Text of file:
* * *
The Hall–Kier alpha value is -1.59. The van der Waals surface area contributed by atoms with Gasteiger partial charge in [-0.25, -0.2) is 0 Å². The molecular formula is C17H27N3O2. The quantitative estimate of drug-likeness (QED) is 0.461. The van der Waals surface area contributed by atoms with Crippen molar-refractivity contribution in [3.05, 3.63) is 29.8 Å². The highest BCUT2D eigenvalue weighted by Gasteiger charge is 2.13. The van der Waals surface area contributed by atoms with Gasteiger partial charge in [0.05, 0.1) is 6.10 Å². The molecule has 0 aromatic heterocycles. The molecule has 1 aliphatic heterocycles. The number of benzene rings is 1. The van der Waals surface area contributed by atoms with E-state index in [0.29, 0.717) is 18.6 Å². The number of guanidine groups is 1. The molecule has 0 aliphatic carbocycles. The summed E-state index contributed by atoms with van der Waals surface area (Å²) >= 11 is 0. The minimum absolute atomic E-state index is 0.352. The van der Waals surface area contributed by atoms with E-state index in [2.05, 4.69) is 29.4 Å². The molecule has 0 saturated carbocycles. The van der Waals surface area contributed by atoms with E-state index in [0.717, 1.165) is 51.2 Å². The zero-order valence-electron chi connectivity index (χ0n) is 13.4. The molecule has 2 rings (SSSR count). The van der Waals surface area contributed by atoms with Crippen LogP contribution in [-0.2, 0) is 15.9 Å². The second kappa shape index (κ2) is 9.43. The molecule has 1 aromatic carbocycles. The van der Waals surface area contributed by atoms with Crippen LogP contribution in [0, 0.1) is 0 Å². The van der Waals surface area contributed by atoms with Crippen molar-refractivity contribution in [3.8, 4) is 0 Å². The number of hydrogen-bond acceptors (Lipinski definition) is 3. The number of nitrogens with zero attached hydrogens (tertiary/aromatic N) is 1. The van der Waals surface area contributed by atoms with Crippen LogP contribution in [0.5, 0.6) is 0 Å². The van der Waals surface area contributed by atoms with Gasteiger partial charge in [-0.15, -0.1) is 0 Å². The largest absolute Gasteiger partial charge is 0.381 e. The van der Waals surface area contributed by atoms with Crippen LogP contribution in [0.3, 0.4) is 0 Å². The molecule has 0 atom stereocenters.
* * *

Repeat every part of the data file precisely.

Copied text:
The Hall–Kier alpha value is -1.59. The van der Waals surface area contributed by atoms with Gasteiger partial charge in [-0.25, -0.2) is 0 Å². The molecular formula is C17H27N3O2. The quantitative estimate of drug-likeness (QED) is 0.461. The van der Waals surface area contributed by atoms with Crippen molar-refractivity contribution in [3.05, 3.63) is 29.8 Å². The highest BCUT2D eigenvalue weighted by Gasteiger charge is 2.13. The van der Waals surface area contributed by atoms with Gasteiger partial charge in [0.05, 0.1) is 6.10 Å². The molecule has 0 aromatic heterocycles. The molecule has 1 aliphatic heterocycles. The number of benzene rings is 1. The van der Waals surface area contributed by atoms with E-state index in [0.29, 0.717) is 18.6 Å². The number of guanidine groups is 1. The molecule has 0 aliphatic carbocycles. The summed E-state index contributed by atoms with van der Waals surface area (Å²) >= 11 is 0. The minimum absolute atomic E-state index is 0.352. The van der Waals surface area contributed by atoms with E-state index in [2.05, 4.69) is 29.4 Å². The molecule has 0 saturated carbocycles. The van der Waals surface area contributed by atoms with E-state index in [0.717, 1.165) is 51.2 Å². The zero-order valence-electron chi connectivity index (χ0n) is 13.4. The molecule has 2 rings (SSSR count). The van der Waals surface area contributed by atoms with Crippen LogP contribution in [-0.2, 0) is 15.9 Å². The second kappa shape index (κ2) is 9.43. The molecule has 1 aromatic carbocycles. The van der Waals surface area contributed by atoms with Crippen LogP contribution in [0, 0.1) is 0 Å². The van der Waals surface area contributed by atoms with Crippen molar-refractivity contribution in [3.8, 4) is 0 Å². The number of hydrogen-bond acceptors (Lipinski definition) is 3. The number of nitrogens with zero attached hydrogens (tertiary/aromatic N) is 1. The van der Waals surface area contributed by atoms with Crippen LogP contribution in [0.5, 0.6) is 0 Å². The van der Waals surface area contributed by atoms with Gasteiger partial charge in [-0.15, -0.1) is 0 Å². The largest absolute Gasteiger partial charge is 0.381 e. The van der Waals surface area contributed by atoms with Crippen LogP contribution in [0.3, 0.4) is 0 Å². The molecule has 0 atom stereocenters.